The Decades-Old Slight that Poisons U.S.-China Relationstags: China
Rana Mitter is professor of the history and politics of modern China at the University of Oxford and author of Forgotten Ally: China’s World War II.
...The uneven relationship between the U.S. and Chinese militaries is no surprise in an era when China's influence is rising. However, there is an increasing disparity in the way that the two sides view each other's actions. American interests are more and more tied to an unstated "containment" of China's presence in the Asia-Pacific region. Yet the Pearl Harbor exercise has a historical aptness for a different reason: In China, there is a growing sense that American actions are tied to an unjust regional settlement that dates from the end of World War II.
After a significant Chinese contribution to the Allied victory in Asia, many in China argue, the United States has failed to recognize an unpaid debt. And just as America sought to contain China taking its rightful place in the world in the 1940s, so it seeks to do so again. At the start of the joint exercise, Rear Adm. Rick Williams, commander of Navy Region Hawaii and Naval Surface Group Middle Pacific, declared to his Chinese visitors, "We are linked with you together in history, and we will be linked together in the future." For China, which is rediscovering its historical relationship with the United States, Williams's statement rings true, but in ways that may not be comfortable for America ears....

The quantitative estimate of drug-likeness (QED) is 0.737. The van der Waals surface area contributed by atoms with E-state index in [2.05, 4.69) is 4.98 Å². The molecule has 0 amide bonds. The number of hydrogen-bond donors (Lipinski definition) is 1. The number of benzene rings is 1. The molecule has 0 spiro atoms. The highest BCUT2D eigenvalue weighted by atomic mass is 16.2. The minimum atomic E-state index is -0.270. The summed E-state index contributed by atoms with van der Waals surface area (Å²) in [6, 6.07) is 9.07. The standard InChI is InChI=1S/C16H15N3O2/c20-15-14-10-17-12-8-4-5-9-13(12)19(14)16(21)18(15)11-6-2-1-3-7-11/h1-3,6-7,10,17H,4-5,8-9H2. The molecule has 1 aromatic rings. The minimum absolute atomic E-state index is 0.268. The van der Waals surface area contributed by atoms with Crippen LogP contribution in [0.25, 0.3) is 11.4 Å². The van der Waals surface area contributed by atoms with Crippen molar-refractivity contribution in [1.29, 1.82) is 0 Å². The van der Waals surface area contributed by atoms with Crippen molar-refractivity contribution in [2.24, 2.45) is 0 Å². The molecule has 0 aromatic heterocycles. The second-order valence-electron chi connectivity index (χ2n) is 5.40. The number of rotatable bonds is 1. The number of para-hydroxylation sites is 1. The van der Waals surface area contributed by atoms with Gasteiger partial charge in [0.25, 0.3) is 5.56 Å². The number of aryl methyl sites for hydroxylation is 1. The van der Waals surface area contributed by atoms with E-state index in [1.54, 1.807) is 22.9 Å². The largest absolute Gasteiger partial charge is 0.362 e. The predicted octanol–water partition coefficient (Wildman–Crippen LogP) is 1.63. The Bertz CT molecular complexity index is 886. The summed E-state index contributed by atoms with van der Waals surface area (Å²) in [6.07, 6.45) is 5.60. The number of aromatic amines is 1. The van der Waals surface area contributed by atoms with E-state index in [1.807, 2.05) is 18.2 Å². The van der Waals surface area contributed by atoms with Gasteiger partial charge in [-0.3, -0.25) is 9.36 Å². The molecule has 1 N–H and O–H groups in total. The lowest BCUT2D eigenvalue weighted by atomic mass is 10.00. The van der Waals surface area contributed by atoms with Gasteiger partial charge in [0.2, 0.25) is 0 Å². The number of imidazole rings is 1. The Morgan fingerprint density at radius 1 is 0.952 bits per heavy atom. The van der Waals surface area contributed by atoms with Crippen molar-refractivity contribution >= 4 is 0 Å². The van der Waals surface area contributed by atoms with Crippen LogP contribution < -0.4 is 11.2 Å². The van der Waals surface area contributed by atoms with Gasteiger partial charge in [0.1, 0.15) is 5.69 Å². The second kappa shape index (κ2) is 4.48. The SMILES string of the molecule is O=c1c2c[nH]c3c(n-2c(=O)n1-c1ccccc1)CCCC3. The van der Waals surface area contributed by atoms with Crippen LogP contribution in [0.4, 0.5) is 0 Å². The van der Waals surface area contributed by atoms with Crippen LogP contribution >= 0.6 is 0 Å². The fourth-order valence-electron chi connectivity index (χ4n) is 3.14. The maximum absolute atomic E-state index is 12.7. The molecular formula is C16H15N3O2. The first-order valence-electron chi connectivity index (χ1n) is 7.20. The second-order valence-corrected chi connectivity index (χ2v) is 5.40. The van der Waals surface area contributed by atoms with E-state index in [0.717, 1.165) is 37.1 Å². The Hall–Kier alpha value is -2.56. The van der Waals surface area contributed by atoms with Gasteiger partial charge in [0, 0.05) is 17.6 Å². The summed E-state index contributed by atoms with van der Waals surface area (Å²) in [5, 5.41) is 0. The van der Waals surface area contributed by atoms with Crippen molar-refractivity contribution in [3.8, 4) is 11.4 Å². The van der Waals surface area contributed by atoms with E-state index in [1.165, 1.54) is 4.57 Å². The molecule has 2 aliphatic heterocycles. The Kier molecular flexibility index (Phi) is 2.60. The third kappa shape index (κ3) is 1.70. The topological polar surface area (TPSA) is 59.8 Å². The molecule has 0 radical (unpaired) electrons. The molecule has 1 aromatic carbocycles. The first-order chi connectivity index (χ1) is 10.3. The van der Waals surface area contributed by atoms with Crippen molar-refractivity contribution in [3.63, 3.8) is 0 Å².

comments powered by Disqus
- Decades After Trinity Nuclear Test in New Mexico, U.S. Studies Cancer Fallout
- Lawrence Of Arabia's Hand-Drawn, WWI Map Is Up for Auction
- Thousands Of FBI Documents About Civil Rights Era Destroyed By Flooding
- Ancient Egyptian Woman with 70 Hair Extensions Discovered
- Europeans drawn from three ancient 'tribes'
- Conservatives press the case against the new AP framework for US history
- Who wrote the new AP US History framework? Now we know.
- Pro-Israel groups going after federal support of Middle East Studies
- 100th Anniversary of Beard's 'An Economic Interpretation of the Constitution' commemorated
- University of Illinois Bigwig to Native American Studies scholar Jean O’Brien: Drop Dead